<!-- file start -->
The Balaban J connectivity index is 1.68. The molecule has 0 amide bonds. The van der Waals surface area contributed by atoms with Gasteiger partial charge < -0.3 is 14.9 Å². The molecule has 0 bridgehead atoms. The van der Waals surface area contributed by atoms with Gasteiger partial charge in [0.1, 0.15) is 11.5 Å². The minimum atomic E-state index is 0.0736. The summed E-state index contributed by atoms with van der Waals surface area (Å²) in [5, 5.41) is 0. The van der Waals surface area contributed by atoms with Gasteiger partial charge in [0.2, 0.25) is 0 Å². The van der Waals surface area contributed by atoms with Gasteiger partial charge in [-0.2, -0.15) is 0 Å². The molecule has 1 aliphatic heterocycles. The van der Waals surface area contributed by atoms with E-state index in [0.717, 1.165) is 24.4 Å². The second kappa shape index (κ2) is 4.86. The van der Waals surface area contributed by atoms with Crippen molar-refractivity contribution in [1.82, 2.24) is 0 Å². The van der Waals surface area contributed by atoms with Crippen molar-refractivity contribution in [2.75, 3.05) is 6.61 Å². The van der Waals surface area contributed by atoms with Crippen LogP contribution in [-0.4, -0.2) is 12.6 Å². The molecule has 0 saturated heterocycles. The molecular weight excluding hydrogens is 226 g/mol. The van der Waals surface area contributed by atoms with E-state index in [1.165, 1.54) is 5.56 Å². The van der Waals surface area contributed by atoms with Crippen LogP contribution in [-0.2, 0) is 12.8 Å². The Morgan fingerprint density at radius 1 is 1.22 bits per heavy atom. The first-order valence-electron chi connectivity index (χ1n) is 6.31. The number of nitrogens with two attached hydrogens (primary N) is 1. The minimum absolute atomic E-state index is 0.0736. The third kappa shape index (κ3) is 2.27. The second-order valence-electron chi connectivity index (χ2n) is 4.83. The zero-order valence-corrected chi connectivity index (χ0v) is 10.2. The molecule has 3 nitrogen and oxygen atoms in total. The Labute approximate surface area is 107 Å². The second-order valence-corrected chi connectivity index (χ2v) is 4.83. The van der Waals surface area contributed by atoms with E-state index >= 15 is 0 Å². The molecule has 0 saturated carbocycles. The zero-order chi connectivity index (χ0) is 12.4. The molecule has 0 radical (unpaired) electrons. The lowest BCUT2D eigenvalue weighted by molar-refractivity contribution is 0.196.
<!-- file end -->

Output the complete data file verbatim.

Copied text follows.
The Balaban J connectivity index is 1.68. The molecule has 0 amide bonds. The van der Waals surface area contributed by atoms with Gasteiger partial charge < -0.3 is 14.9 Å². The molecule has 0 bridgehead atoms. The van der Waals surface area contributed by atoms with Gasteiger partial charge in [0.1, 0.15) is 11.5 Å². The minimum atomic E-state index is 0.0736. The summed E-state index contributed by atoms with van der Waals surface area (Å²) in [5, 5.41) is 0. The van der Waals surface area contributed by atoms with Gasteiger partial charge in [0.2, 0.25) is 0 Å². The van der Waals surface area contributed by atoms with Gasteiger partial charge in [-0.2, -0.15) is 0 Å². The molecule has 1 aliphatic heterocycles. The van der Waals surface area contributed by atoms with E-state index in [0.717, 1.165) is 24.4 Å². The second kappa shape index (κ2) is 4.86. The van der Waals surface area contributed by atoms with Crippen molar-refractivity contribution in [1.82, 2.24) is 0 Å². The van der Waals surface area contributed by atoms with Crippen molar-refractivity contribution in [2.75, 3.05) is 6.61 Å². The van der Waals surface area contributed by atoms with Crippen LogP contribution in [-0.4, -0.2) is 12.6 Å². The molecule has 0 saturated heterocycles. The molecular weight excluding hydrogens is 226 g/mol. The van der Waals surface area contributed by atoms with E-state index in [1.165, 1.54) is 5.56 Å². The van der Waals surface area contributed by atoms with Crippen LogP contribution in [-0.2, 0) is 12.8 Å². The Morgan fingerprint density at radius 1 is 1.22 bits per heavy atom. The first-order valence-electron chi connectivity index (χ1n) is 6.31. The number of nitrogens with two attached hydrogens (primary N) is 1. The minimum absolute atomic E-state index is 0.0736. The third kappa shape index (κ3) is 2.27. The second-order valence-electron chi connectivity index (χ2n) is 4.83. The zero-order valence-corrected chi connectivity index (χ0v) is 10.2. The molecule has 3 nitrogen and oxygen atoms in total. The Labute approximate surface area is 107 Å². The second-order valence-corrected chi connectivity index (χ2v) is 4.83. The van der Waals surface area contributed by atoms with E-state index >= 15 is 0 Å². The molecule has 0 saturated carbocycles. The zero-order chi connectivity index (χ0) is 12.4. The molecule has 0 radical (unpaired) electrons. The lowest BCUT2D eigenvalue weighted by molar-refractivity contribution is 0.196.